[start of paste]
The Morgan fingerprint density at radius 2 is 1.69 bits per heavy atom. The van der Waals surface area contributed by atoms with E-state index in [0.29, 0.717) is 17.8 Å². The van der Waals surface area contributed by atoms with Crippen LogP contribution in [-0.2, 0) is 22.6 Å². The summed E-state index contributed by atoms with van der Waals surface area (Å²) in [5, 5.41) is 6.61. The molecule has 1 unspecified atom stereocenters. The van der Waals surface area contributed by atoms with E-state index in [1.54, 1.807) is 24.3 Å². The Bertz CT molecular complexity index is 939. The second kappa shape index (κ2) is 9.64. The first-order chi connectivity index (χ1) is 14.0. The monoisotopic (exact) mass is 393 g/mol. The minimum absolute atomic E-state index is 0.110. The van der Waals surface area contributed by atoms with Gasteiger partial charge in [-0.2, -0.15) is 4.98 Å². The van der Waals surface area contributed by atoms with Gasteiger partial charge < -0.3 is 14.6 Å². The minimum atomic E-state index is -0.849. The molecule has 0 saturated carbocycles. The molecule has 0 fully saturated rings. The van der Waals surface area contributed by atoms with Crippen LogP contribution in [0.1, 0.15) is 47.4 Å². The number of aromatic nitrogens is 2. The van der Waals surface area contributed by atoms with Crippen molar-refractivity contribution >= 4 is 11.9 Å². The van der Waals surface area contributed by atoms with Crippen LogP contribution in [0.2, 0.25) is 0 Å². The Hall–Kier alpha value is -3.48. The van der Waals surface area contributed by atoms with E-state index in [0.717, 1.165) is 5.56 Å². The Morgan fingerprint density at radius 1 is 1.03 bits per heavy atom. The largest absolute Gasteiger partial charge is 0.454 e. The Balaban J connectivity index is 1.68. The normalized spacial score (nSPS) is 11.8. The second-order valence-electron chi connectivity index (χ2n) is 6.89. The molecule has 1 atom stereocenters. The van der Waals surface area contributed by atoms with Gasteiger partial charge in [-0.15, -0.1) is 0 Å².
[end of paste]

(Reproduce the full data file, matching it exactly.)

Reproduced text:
The Morgan fingerprint density at radius 2 is 1.69 bits per heavy atom. The van der Waals surface area contributed by atoms with E-state index in [0.29, 0.717) is 17.8 Å². The van der Waals surface area contributed by atoms with Crippen LogP contribution in [-0.2, 0) is 22.6 Å². The summed E-state index contributed by atoms with van der Waals surface area (Å²) in [5, 5.41) is 6.61. The molecule has 1 unspecified atom stereocenters. The van der Waals surface area contributed by atoms with E-state index in [1.54, 1.807) is 24.3 Å². The Bertz CT molecular complexity index is 939. The second kappa shape index (κ2) is 9.64. The first-order chi connectivity index (χ1) is 14.0. The monoisotopic (exact) mass is 393 g/mol. The minimum absolute atomic E-state index is 0.110. The van der Waals surface area contributed by atoms with Gasteiger partial charge in [-0.2, -0.15) is 4.98 Å². The van der Waals surface area contributed by atoms with Gasteiger partial charge < -0.3 is 14.6 Å². The minimum atomic E-state index is -0.849. The molecule has 0 saturated carbocycles. The molecule has 0 fully saturated rings. The van der Waals surface area contributed by atoms with Crippen LogP contribution in [0.1, 0.15) is 47.4 Å². The number of aromatic nitrogens is 2. The van der Waals surface area contributed by atoms with Crippen molar-refractivity contribution >= 4 is 11.9 Å². The van der Waals surface area contributed by atoms with Crippen LogP contribution in [0.2, 0.25) is 0 Å². The Hall–Kier alpha value is -3.48. The van der Waals surface area contributed by atoms with E-state index in [0.717, 1.165) is 5.56 Å². The Morgan fingerprint density at radius 1 is 1.03 bits per heavy atom. The largest absolute Gasteiger partial charge is 0.454 e. The Balaban J connectivity index is 1.68. The normalized spacial score (nSPS) is 11.8. The second-order valence-electron chi connectivity index (χ2n) is 6.89. The molecule has 1 atom stereocenters. The van der Waals surface area contributed by atoms with Gasteiger partial charge in [-0.15, -0.1) is 0 Å².